According to a report in the New York Times, the World Food Program is warning that 130 million people face starvation because the “national lockdowns and social distancing measures are drying up work and incomes” and may lead to a devastating disruption of “agricultural production and supply routes.” As the article points out, this problem is compounded by the looting and social destabilization that has taken hold in countries across the globe.
Here at home, massive crowds of people have been forced to wait in lines at food banks that sometimes stretch literally for miles. As 22 million people and counting have been left jobless, and countless business owners stand on the brink, or have already crossed over the brink, of losing everything they worked for, localities are seeing a dramatic rise in suicides, and history tells us there will likely be many thousands more. Add those to the spike in drug overdoses that inevitably accompany even slight increases in the unemployment rate — let alone a 15 percent increase in the span of a few weeks — along with the rises in domestic violence and homelessness, and it’s not hard to see that our strategy to “save lives” may kill many more people than it saves.
Indeed, there is little reason to think that the lockdowns have directly saved any lives. They aren’t even designed to do that. The goal has always been to slow the spread, not stop it, which means over the long term the same number of people will contract the virus as would have contracted it had we never locked down at all. Ideally, this will prevent overcrowding of hospitals and whatever deaths would be occasioned by that, but now that hospitals are being forced to lay off thousands of workers, it is hard to see how this strategy has helped much in terms of medical preparedness.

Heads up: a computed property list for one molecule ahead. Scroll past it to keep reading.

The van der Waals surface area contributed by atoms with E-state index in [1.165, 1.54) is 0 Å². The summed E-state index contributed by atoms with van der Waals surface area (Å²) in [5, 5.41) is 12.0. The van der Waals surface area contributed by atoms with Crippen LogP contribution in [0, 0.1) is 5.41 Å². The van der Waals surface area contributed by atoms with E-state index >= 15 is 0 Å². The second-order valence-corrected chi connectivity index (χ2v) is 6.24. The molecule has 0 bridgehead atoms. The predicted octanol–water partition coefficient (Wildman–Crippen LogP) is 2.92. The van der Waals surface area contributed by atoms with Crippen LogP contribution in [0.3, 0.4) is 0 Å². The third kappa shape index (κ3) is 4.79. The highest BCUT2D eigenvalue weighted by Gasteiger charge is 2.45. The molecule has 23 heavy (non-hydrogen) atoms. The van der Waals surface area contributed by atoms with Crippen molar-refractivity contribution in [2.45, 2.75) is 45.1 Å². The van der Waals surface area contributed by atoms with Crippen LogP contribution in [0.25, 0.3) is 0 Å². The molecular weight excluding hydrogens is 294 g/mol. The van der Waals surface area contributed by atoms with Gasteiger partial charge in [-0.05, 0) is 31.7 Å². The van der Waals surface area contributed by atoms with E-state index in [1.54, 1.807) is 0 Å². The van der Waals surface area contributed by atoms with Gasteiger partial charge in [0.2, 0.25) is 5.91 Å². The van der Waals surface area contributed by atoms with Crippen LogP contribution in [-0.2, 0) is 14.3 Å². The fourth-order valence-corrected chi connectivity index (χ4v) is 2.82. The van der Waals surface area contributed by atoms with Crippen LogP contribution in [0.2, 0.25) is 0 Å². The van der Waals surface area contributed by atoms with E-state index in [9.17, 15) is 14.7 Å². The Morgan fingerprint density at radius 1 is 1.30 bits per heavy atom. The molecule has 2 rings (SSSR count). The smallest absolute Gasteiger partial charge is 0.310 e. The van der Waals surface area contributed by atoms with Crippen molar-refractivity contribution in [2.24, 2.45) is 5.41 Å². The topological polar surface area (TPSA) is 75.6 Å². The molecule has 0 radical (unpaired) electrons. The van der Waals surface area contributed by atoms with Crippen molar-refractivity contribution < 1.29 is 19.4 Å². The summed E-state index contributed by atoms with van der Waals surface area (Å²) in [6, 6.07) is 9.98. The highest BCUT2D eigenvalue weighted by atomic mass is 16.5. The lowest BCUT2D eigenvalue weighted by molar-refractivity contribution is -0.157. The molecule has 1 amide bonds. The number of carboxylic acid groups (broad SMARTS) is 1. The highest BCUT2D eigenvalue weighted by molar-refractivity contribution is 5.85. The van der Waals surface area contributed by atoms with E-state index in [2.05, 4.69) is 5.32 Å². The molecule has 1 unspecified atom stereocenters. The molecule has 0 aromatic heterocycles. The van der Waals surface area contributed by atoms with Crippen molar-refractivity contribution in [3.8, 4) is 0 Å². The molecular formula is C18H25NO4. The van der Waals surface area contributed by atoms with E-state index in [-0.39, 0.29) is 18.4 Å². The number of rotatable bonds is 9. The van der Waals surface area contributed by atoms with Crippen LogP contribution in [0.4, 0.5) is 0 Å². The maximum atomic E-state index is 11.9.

Perhaps, when all is said and done, there will be some people — maybe even thousands of people — who would have died from the coronavirus yet were spared because we shut down society. But how many people across the world will now starve to death but would have lived had we not shut down society? How many will commit suicide or succumb to drug overdoses but would still be alive and thriving had we not stripped them of their livelihoods? Research shows that each 1 percent increase in unemployment correlates with 37,000 additional fatalities. Will that hold true in our case? If so, the carnage will be historic in proportion. The question remains: will more people be saved or killed by this strategy? It seems that a very good case could be made for the latter.
We will never know for sure what could have happened, or what did happen that would not have happened. But the anti-lockdown crowd has plenty of data on its side. Enough, at least, to put to rest the absurd charge that we are “choosing money over people.” It is people we are worried about — people starving, people in despair, people suffering in unimaginable ways. This is not a question of whether we should save lives. Both sides want to do that. The question is how best to achieve that end. And it seems that we may have chosen the worst possible method.